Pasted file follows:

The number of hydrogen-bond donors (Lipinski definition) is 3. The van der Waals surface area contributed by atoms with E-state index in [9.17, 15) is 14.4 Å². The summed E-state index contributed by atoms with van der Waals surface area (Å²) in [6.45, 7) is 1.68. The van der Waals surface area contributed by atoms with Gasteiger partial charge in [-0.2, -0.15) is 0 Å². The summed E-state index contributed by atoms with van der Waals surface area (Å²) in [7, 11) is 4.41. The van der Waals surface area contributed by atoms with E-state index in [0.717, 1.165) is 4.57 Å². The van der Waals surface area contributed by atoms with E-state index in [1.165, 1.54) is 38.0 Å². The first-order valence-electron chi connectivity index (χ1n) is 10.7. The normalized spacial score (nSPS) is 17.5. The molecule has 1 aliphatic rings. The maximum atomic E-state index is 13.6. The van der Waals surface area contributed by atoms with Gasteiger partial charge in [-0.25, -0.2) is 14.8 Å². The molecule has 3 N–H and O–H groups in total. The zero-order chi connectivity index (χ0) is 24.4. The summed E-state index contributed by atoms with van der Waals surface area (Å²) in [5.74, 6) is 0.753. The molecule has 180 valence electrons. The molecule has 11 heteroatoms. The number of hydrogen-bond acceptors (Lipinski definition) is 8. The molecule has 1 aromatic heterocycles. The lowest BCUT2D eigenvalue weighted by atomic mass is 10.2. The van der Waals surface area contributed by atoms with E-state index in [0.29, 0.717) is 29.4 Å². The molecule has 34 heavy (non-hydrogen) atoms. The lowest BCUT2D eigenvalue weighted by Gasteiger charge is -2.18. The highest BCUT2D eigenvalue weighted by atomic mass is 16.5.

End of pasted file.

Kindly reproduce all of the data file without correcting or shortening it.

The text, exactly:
The number of hydrogen-bond donors (Lipinski definition) is 3. The van der Waals surface area contributed by atoms with E-state index in [9.17, 15) is 14.4 Å². The summed E-state index contributed by atoms with van der Waals surface area (Å²) in [6.45, 7) is 1.68. The van der Waals surface area contributed by atoms with Gasteiger partial charge in [-0.2, -0.15) is 0 Å². The summed E-state index contributed by atoms with van der Waals surface area (Å²) in [7, 11) is 4.41. The van der Waals surface area contributed by atoms with E-state index in [0.717, 1.165) is 4.57 Å². The van der Waals surface area contributed by atoms with E-state index in [1.165, 1.54) is 38.0 Å². The first-order valence-electron chi connectivity index (χ1n) is 10.7. The normalized spacial score (nSPS) is 17.5. The molecule has 1 aliphatic rings. The maximum atomic E-state index is 13.6. The van der Waals surface area contributed by atoms with Gasteiger partial charge in [-0.25, -0.2) is 14.8 Å². The molecule has 3 N–H and O–H groups in total. The zero-order chi connectivity index (χ0) is 24.4. The summed E-state index contributed by atoms with van der Waals surface area (Å²) in [5.74, 6) is 0.753. The molecule has 180 valence electrons. The molecule has 11 heteroatoms. The number of hydrogen-bond acceptors (Lipinski definition) is 8. The molecule has 1 aromatic heterocycles. The lowest BCUT2D eigenvalue weighted by atomic mass is 10.2. The van der Waals surface area contributed by atoms with E-state index in [0.29, 0.717) is 29.4 Å². The molecule has 34 heavy (non-hydrogen) atoms. The lowest BCUT2D eigenvalue weighted by Gasteiger charge is -2.18. The highest BCUT2D eigenvalue weighted by atomic mass is 16.5.